Some 2,800 specific products are Halal certified Halal certification for hotels. For now, only two tourism companies in Croatia (Hotel Baška and Hotel Turist from Varaždin) have such certification. For this reason, the Croatian Chamber of Economy, in co-operation with the Centre for Halal Quality Certification of the Islamic Community, organised a seminar on adjusting to Muslim tourists last week. Hotel Baška and Hotel Turist have already benefited from Halal cer-

tification. According to Doctor Aziz Hasanović, director of the Centre for Halal Quality Certification, harmonisation consists of two components - one relates to ensuring conditions for performing religious ceremonies, and the other to the hotel restaurant menu. Roadmap for Mecca In addition to a clearly visible Halal label at reception, each room should have a sign pointing to Mecca so that the Muslims may pray. There should also be an exact time schedule for the five obligatory prayers, prayer rugs, and the mini-bar should contain no alcohol. Trained staff can quickly prepare all this upon request. The Centre’s associates will train staff at interested hotels to acquire the simple rules of serving Halal visitors in a relatively short period. All it takes is a little enthusiasm and results will soon be achieved, said Aziz Hasanović. The restaurant should serve food prepared according to Halal practice. It is an advantage that there are already 39 food companies in

Croatia that produce such products, making it easy to provide visitors with all they need. Halal food can be offered on the restaurant menu or be separately labelled on a buffet, depending on the number of visitors. The experience of the Hotel Baška showed other visitors had no problem that some products on the buffet carried a Halal label. Halal is also a sign for high quality Tourists from non-Islamic religions are also starting to demand these products. Halal products meet HACCP norms. More specifically, such food must not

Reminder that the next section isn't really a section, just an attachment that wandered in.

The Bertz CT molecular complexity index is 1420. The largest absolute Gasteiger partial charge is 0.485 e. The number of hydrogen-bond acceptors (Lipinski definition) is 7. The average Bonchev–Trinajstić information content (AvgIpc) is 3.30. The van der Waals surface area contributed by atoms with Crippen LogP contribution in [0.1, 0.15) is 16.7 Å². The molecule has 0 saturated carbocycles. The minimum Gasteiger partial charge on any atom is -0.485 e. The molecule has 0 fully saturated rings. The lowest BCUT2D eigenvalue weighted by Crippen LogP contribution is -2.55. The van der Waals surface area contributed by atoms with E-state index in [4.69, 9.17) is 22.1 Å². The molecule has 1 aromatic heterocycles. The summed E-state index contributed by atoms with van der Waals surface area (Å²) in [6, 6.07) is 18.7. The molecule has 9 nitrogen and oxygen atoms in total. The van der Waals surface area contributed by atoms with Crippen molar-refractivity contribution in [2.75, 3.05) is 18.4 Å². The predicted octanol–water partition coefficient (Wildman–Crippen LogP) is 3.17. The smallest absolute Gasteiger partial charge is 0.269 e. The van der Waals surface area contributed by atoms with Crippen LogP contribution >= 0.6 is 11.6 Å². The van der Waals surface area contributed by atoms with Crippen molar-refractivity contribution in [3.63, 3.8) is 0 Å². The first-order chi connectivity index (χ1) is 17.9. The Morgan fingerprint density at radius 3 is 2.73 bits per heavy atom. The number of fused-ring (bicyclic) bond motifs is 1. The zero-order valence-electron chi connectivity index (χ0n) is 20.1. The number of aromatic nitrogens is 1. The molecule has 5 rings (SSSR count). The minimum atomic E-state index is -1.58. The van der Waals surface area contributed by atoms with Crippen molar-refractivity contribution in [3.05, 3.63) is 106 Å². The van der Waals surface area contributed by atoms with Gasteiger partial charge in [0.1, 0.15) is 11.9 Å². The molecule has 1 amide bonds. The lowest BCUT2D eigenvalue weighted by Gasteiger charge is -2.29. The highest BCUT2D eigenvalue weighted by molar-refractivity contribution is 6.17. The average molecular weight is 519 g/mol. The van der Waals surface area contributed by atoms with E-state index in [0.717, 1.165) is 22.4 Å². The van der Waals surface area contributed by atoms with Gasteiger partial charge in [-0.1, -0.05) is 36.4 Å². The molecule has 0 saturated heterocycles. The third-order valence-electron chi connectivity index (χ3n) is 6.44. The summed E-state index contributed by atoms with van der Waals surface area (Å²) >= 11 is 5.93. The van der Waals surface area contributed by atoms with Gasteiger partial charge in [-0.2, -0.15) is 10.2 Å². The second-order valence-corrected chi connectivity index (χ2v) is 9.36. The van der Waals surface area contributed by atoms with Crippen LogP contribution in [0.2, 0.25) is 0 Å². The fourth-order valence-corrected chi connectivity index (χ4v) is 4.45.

contain GM organisms or feeding of animal origin; customers are thus reassured the food is healthy. Zagreb hotels (Westin, Aristos and Holiday) are in the process of acquiring Halal certification, in addition to Hotel Spačva near Vinkovci as well as other hotels. Their names will be listed at, visited by tourists before they arrive. A total of 2,800 specific products in Croatia are Halal certified. This label is recognised in 44 countries. Dr. Hasanović believes this is the reason that exports of Halal products from Croatia increased by 18% during the first three months of this year.

Fifth stage of “Our Beautiful Sava” project

An incentive for continental ecotourism development The Sava riverside is dotted with traditional villages, fertile land, lakes, tributaries, riverside forests with a rich cultural heritage he River Sava Day on 1st June was marked with the launch of the fifth stage of “Our Beautiful Sava” project, which will bring together over 45 state or local partners including the Ministry of Agriculture, the Ministry of Tourism, the Croatian National Tourist Board, the Institute for Tourism and the State Institute for Nature Protection. This socially responsible business community project has been initiated by the Ministry of Regional Development, Forestry


and Water Management, International Sava River Basin Commission and Coca-Cola HBC Croatia. The project will encourage understanding of the crucial role of water and of the necessity

for water protection and focus on the fundamental importance of the protection of the river basin and its biodiversity, as well as act as an incentive for the development of continental ecotourism. This year’s programme will begin with a meeting of the Youth Parliament, bringing together young people from four countries of the Sava River Basin in order to promote understanding and awareness of the importance of water protection, as well as the protection of the aquatic ecosys-

tem and foster cross-border cooperation. “The Sava riverside is dotted with traditional villages, fertile land, lakes, tributaries, riverside forests and has a rich cultural heritage; consequently these rural areas have considerable potential for the implementation of future projects supported by European Agricultural Funds for Rural Development in the nearterm”, pointed out Luka Čuljak, Assistant Minister in charge of Rural Development at the Ministry of Agriculture. (A.Š.)